This should leave Black Hawk Down with enough firepower to preside over the box office for a third and possibly final weekend before the Feb. 8 releases of Collateral Damage and Rollerball. Ridley Scott's bloody recount of a battle between U.S. troops and Somalia militia already has captured $62.7 million through Wednesday after two weeks in wide release. That firmly puts Black Hawk Down ahead of fellow leave-no-one-behind thrillers as Spy Game ($62.2 million) and Behind Enemy Lines ($57.4 million). Also, producer Jerry Bruckheimer can celebrate a second successful military campaign after his Pearl Harbor earned $198.5 million last summer.
Possible Oscar nominations could result in Scott securing his third consecutive $100 million following 2000's Gladiator and last year's Hannibal.
The release of five wide releases last weekend saw such holiday holdovers as Ocean's Eleven ($175.9 million through Sunday), Vanilla Sky ($96 million through Sunday), Jimmy Neutron: Boy Genius ($76.2 million through Sunday) and Kate & Leopold ($45 million through Sunday) take big hits.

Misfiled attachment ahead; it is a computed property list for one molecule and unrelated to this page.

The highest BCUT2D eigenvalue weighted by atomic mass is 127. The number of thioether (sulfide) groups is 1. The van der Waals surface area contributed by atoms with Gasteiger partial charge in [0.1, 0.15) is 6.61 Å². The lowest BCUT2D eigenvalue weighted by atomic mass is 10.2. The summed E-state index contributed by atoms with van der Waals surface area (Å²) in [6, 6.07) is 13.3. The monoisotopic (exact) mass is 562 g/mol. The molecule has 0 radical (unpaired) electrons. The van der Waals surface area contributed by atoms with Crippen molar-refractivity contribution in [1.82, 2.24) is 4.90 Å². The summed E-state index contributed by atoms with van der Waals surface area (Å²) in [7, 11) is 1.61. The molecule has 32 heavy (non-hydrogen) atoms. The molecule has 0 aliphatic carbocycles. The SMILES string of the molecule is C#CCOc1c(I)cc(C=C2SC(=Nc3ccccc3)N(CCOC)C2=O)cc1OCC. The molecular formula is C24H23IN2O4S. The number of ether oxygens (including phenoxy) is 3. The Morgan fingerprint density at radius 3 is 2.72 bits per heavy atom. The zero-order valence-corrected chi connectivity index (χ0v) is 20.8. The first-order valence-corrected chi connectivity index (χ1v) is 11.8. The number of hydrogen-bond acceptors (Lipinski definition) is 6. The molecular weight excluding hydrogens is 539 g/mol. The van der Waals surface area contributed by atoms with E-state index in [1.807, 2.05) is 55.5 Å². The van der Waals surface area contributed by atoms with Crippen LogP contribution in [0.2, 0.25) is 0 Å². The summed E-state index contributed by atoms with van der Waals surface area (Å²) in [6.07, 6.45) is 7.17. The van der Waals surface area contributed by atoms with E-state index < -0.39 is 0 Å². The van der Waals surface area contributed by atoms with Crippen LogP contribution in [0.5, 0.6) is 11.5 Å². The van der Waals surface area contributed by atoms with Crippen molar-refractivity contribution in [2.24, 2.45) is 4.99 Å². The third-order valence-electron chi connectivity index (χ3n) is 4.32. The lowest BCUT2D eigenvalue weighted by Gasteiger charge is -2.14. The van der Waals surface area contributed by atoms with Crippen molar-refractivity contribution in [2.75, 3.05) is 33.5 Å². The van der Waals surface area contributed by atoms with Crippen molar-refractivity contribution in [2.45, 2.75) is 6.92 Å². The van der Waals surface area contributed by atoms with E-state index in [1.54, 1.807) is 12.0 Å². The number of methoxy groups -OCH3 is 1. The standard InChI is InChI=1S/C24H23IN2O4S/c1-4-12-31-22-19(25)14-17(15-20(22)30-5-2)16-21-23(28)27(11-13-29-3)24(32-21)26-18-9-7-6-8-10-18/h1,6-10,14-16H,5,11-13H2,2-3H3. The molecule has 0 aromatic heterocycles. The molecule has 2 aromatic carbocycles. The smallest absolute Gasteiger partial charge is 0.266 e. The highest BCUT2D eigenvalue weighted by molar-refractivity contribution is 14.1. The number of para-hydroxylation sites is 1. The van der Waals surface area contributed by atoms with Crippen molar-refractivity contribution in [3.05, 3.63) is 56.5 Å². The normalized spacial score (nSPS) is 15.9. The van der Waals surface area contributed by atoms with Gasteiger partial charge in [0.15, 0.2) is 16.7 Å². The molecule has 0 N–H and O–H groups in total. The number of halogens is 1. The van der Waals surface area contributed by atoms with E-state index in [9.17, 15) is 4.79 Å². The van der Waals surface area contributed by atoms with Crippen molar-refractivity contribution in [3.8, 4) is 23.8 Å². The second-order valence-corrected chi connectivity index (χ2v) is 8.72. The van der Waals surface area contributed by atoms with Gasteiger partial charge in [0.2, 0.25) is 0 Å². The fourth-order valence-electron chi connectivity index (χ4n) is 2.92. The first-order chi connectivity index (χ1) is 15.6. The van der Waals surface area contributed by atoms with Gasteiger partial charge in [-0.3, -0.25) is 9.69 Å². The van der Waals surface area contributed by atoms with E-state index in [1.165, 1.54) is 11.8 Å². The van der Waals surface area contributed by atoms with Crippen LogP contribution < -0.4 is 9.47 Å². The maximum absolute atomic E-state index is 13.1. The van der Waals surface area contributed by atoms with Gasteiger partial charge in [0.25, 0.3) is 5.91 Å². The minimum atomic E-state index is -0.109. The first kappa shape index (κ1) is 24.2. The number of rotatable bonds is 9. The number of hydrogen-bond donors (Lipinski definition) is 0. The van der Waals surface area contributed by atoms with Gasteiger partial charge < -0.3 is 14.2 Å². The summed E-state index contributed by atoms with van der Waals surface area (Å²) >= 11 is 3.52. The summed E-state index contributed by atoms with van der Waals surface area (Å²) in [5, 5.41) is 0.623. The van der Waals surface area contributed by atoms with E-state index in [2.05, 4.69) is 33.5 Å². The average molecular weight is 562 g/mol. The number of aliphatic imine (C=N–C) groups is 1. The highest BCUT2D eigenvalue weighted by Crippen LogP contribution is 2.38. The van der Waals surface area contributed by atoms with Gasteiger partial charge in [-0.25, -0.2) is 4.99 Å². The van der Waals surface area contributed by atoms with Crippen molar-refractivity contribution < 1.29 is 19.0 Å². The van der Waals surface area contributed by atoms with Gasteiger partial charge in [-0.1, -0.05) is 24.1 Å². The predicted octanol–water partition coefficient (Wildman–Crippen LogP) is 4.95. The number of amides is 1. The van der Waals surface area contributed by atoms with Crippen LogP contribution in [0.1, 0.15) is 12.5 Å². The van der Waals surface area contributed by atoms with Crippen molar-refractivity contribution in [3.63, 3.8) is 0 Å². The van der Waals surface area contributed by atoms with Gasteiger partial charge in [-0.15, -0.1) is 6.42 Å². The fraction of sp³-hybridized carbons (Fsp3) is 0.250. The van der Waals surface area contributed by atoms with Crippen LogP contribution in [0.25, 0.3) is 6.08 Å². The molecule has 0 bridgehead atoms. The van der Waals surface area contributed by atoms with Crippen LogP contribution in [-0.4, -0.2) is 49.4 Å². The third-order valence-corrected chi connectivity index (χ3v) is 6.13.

Mandy Moore fans turned out in surprising numbers to see the teen pop diva's A Walk to Remember, allowing the earnest disease-of-the-week drama to earn a tuneful $12.1 million opening. A Walk to Remember's debut now sets the bar for Britney Spears' Crossroads, which opens Feb. 15.
Homework and school curfews no doubt resulted in Moore's so-so midweek performance, with A Walk to Remember trailing behind fellow rookies The Count of Monte Cristo, The Mothman Prophecies and I Am Sam. Its total through Wednesday: $13.9 million.
A Walk to Remember should weather the Super Bowl better than any of last week's new releases. Films that skew heavily toward women tend to do well during the Super Bowl, given that men are very much glued to the game. The Wedding Planner captured the No. 1 spot last year with a $13.5 million opening, followed by Save the Last Dance's $9.7 million third weekend haul. In 1999, She's All That debuted with $16.1 million, still a record for a Super Bowl weekend opening.